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Today's Stichomancy for Simon Cowell

The first excerpt represents the element of Air. It speaks of mental influences and the process of thought, and is drawn from Mother by Owen Wister:

willing to give us as a wedding present instead of a statue of the Winged Victory, or silver spoons and forks, had we so desired."

Richard made a pause here, and looked at his wife as if he expected her to correct him. But Ethel was plainly satisfied with his statement, and he therefore continued.

"I think it is ideal when a girl is ready to do so much as that for a man. But I should not think it ideal in a man to allow the girl he loved to do it for him. Nor did I then know anything about the lands in Michigan--though this would have made no difference. Ethel had been accustomed to a house several stories high, with hot and cold water in most of them, and somebody to answer the door-bell."

The second excerpt represents the element of Fire. It speaks of emotional influences and base passions, and is drawn from Faraday as a Discoverer by John Tyndall:

extraordinary. I cannot help thinking while I dwell upon them, that this discovery of magneto-electricity is the greatest experimental result ever obtained by an investigator. It is the Mont Blanc of Faraday's own achievements. He always worked at great elevations, but a higher than this he never subsequently attained.

Footnotes to Chapter 13

[1] He compares the interpenetration of two atoms to the coalescence of two distinct waves, which though for a moment blended to a single mass, preserve their individuality, and afterwards separate.

[2] In this form the experiment is identical with one made twenty

The third excerpt represents the element of Water. It speaks of pure spiritual influences and feelings of love, and is drawn from A Hero of Our Time by M.Y. Lermontov:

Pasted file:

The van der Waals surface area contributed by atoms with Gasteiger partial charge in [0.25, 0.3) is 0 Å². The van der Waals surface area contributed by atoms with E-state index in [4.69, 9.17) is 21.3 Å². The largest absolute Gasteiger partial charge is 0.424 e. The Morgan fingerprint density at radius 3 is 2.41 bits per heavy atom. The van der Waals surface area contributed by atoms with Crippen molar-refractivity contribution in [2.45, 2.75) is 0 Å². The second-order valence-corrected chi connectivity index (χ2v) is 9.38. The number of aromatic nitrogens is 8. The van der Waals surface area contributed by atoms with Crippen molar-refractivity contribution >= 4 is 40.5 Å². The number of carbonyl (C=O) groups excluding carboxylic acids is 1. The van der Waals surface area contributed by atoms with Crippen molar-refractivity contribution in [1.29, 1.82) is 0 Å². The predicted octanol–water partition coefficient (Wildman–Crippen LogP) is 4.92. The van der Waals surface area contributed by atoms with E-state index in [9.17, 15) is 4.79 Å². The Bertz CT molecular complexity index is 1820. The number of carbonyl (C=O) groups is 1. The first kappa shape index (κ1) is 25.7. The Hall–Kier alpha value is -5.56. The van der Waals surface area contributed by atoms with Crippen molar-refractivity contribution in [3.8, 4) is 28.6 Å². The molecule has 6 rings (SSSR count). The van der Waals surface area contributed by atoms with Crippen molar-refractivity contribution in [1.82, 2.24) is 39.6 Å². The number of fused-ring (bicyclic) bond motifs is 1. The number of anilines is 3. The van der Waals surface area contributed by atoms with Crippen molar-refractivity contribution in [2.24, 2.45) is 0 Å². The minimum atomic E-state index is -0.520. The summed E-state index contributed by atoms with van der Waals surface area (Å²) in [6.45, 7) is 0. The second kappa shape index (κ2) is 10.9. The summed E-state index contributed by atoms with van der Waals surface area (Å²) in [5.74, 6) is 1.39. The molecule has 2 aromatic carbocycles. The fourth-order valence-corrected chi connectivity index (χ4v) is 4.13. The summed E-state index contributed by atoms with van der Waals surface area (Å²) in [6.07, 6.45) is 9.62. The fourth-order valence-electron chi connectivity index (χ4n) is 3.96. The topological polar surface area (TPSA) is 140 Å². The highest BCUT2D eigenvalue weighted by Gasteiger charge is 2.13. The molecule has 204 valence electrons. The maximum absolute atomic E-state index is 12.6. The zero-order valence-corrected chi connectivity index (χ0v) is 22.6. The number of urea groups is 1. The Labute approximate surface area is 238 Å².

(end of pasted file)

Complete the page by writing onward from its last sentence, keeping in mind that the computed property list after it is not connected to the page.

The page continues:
Then she turned carelessly away and went quietly towards the harbour. But this was not all. The whole day she kept hovering around my lodging, singing and gambolling without a moment's interruption. Strange creature! There was not the slightest sign of insanity in her face; on the contrary, her eyes, which were continually resting upon me, were bright and piercing. Moreover, they seemed to be endowed with a certain magnetic power, and each time they looked at me they appeared to be expecting a question.

The fourth excerpt represents the element of Earth. It speaks of physical influences and the impact of the unseen on the visible world, and is drawn from Tarzan the Untamed by Edgar Rice Burroughs:

someone had entered, but when she did she turned quickly and as her eyes fell upon the man whose terrible face was now distorted with an expression of hideous rage she turned, screaming, and fled toward the alcove. The Englishman, flushed and embarrassed, stood where she had left him. With the sudden realization of the futility of attempting an explana- tion, came that of the menacing appearance of the man, whom he now recognized as the official who had received them in the room below. The fellow's face, livid with insane rage and, possibly, jealousy, was twitching violently, accentuating the maniacal expression that it habitually wore.

Tarzan the Untamed